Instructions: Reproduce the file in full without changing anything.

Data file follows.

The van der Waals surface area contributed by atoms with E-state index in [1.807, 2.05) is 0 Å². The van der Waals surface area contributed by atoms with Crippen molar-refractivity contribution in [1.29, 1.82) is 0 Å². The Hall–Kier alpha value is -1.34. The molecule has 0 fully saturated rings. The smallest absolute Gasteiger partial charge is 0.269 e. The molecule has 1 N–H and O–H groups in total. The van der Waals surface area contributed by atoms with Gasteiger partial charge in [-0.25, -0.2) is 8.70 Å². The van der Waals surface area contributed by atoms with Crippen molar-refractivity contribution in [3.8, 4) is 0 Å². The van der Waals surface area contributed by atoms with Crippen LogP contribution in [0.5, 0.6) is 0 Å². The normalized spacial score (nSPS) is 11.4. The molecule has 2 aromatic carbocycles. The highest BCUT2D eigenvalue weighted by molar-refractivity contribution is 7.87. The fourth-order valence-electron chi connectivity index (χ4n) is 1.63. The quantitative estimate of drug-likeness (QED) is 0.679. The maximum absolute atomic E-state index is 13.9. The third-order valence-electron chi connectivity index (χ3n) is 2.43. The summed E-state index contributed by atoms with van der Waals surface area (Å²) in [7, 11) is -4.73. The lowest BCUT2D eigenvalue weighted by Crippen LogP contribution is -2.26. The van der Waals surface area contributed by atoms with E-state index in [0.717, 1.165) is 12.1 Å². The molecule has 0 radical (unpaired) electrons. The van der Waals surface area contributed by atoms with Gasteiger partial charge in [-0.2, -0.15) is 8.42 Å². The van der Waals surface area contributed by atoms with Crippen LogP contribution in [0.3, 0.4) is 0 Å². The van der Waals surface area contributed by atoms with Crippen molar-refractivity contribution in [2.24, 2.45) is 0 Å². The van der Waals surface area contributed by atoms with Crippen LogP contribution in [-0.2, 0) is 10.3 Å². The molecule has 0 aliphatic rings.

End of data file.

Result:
The van der Waals surface area contributed by atoms with E-state index in [1.807, 2.05) is 0 Å². The van der Waals surface area contributed by atoms with Crippen molar-refractivity contribution in [1.29, 1.82) is 0 Å². The Hall–Kier alpha value is -1.34. The molecule has 0 fully saturated rings. The smallest absolute Gasteiger partial charge is 0.269 e. The molecule has 1 N–H and O–H groups in total. The van der Waals surface area contributed by atoms with Gasteiger partial charge in [-0.25, -0.2) is 8.70 Å². The van der Waals surface area contributed by atoms with Crippen molar-refractivity contribution in [3.8, 4) is 0 Å². The van der Waals surface area contributed by atoms with Crippen LogP contribution in [0.5, 0.6) is 0 Å². The normalized spacial score (nSPS) is 11.4. The molecule has 2 aromatic carbocycles. The highest BCUT2D eigenvalue weighted by molar-refractivity contribution is 7.87. The fourth-order valence-electron chi connectivity index (χ4n) is 1.63. The quantitative estimate of drug-likeness (QED) is 0.679. The maximum absolute atomic E-state index is 13.9. The third-order valence-electron chi connectivity index (χ3n) is 2.43. The summed E-state index contributed by atoms with van der Waals surface area (Å²) in [7, 11) is -4.73. The lowest BCUT2D eigenvalue weighted by Crippen LogP contribution is -2.26. The van der Waals surface area contributed by atoms with E-state index in [0.717, 1.165) is 12.1 Å². The molecule has 0 radical (unpaired) electrons. The van der Waals surface area contributed by atoms with Gasteiger partial charge in [-0.2, -0.15) is 8.42 Å². The van der Waals surface area contributed by atoms with Crippen LogP contribution in [0.3, 0.4) is 0 Å². The van der Waals surface area contributed by atoms with Crippen molar-refractivity contribution in [2.24, 2.45) is 0 Å². The van der Waals surface area contributed by atoms with Crippen LogP contribution in [-0.2, 0) is 10.3 Å². The molecule has 0 aliphatic rings.